From my new column in Taki’s Magazine:
Who’s Afraid of Whom?Read the whole thing there.
by Steve Sailer
May 24, 2017
Increasingly, social-grievance jihadis are getting themselves worked up over casting decisions in movies, TV shows, plays, and even operas, labeling anything they disapprove of as “whitewashing.”
Granted, the number of beneficiaries of disputes over which celebrities will get which roles is minuscule. But the various contradictory controversies, when considered together, are revealing for what they show about the unprincipled nature of contemporary moral crises.
In the past, acting was less concerned with issues of identity-politics authenticity, or even all that much with authenticity at all. Performing was basically conceived of as Let’s Pretend for grown-ups. Who was putting on the show was less important than how much showbiz professionalism they put into it.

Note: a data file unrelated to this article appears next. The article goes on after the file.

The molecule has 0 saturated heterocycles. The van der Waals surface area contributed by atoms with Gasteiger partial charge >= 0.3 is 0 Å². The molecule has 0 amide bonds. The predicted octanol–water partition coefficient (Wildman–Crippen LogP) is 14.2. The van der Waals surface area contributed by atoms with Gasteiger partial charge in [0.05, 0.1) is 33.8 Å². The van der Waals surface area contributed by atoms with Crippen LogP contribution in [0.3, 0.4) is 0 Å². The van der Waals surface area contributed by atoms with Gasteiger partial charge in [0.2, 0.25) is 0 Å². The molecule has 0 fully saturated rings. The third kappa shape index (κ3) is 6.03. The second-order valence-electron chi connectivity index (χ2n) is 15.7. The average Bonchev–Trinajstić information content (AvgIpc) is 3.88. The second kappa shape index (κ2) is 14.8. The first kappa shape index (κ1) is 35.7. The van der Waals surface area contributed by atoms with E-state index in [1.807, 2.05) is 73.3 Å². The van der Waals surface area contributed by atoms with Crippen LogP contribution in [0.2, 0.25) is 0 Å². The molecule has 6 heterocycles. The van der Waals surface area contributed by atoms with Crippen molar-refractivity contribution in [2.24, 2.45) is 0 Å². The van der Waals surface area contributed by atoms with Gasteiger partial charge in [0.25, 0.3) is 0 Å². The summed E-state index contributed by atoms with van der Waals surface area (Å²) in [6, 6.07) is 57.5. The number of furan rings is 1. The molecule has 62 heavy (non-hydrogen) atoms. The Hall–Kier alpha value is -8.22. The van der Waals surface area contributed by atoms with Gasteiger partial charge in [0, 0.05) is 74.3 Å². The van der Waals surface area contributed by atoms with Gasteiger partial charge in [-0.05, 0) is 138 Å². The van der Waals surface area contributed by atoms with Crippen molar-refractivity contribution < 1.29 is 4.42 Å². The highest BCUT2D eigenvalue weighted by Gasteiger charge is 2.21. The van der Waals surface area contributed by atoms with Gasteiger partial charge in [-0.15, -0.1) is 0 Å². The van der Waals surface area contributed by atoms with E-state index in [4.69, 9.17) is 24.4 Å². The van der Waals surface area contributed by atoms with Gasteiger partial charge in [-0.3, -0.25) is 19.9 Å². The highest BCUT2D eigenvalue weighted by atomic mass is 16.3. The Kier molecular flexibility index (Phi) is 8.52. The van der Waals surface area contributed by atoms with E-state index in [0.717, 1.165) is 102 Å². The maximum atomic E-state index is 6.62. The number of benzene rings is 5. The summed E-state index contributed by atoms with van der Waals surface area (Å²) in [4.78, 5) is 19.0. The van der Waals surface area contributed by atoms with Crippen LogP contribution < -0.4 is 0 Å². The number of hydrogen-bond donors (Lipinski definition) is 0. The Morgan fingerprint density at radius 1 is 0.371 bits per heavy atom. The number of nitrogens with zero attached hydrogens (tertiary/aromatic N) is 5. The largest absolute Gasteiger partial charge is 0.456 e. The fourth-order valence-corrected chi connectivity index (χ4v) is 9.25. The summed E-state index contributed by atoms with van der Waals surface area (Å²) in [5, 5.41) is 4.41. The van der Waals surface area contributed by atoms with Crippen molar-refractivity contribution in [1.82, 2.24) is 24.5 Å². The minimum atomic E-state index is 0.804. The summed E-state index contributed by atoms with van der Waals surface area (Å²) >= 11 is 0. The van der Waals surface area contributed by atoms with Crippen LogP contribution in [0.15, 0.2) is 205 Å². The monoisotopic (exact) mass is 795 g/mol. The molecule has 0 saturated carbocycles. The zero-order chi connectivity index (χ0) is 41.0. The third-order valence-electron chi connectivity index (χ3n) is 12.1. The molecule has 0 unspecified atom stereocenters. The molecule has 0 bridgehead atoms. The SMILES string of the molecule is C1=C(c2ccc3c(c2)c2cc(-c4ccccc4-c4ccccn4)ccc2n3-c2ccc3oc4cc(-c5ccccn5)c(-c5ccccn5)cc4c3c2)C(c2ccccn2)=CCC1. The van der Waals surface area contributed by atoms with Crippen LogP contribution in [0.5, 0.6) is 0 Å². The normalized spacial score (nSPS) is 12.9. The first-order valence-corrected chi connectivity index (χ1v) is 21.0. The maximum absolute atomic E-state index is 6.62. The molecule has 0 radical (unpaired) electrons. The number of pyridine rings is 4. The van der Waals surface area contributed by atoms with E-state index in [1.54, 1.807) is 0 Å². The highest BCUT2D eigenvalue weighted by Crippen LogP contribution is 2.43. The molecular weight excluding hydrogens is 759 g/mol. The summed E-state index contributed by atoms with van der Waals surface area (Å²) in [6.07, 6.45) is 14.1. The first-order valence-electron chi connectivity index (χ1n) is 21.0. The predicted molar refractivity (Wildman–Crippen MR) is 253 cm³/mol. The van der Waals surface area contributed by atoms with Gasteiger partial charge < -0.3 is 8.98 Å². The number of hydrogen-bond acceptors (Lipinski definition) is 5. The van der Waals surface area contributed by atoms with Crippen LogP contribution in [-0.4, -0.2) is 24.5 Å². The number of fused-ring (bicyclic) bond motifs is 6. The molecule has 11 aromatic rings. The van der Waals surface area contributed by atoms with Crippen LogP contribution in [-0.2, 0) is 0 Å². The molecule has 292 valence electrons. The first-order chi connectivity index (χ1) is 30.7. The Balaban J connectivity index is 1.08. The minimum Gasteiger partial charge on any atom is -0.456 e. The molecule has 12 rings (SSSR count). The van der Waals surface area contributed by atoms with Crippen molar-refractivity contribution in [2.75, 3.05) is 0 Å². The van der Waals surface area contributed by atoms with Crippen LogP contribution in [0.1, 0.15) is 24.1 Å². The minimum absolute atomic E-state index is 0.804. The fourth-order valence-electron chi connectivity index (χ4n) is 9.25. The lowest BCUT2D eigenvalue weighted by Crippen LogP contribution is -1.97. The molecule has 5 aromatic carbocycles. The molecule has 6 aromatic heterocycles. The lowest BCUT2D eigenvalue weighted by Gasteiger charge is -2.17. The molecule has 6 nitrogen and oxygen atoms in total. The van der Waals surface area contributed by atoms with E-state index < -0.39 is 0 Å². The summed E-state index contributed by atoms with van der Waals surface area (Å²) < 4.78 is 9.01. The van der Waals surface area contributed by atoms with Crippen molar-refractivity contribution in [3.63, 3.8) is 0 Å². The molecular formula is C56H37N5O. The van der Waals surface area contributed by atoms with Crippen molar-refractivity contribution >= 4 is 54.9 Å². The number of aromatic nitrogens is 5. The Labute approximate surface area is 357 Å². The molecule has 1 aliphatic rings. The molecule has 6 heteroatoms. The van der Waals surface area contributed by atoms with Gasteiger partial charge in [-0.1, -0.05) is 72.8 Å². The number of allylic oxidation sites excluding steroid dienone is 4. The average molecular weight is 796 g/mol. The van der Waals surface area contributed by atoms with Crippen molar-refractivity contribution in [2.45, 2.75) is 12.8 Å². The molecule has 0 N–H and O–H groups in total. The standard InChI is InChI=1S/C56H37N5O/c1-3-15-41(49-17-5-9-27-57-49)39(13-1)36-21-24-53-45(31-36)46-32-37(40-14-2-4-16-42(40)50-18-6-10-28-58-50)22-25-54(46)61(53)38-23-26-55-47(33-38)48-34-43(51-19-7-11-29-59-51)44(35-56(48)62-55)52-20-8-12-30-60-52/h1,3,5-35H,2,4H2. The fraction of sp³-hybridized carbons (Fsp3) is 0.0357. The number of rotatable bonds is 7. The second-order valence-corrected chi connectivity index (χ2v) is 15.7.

The most admired actor of the mid-20th century, Lord Laurence Olivier, was famous for insisting that what he was doing was just playacting.
Therefore, … in the 1960s, his somewhat childlike delight in dressing up crashed into the new civil rights seriousness when he released his controversial movie adaptation of Shakespeare’s Othello in the U.S. Here’s Sir Larry ecstatically explaining how he got into blackface for Othello:
Black all over my body, Max Factor 2880, then a lighter brown, then Negro Number 2, a stronger brown. Brown on black to give a rich mahogany. Then the great trick: that glorious half yard of chiffon with which I polished myself all over until I shone…The lips blueberry, the tight curled wig, the white of the eyes, whiter than ever, and the black, black sheen that covered my flesh and bones, glistening in the dressing room lights.Okay!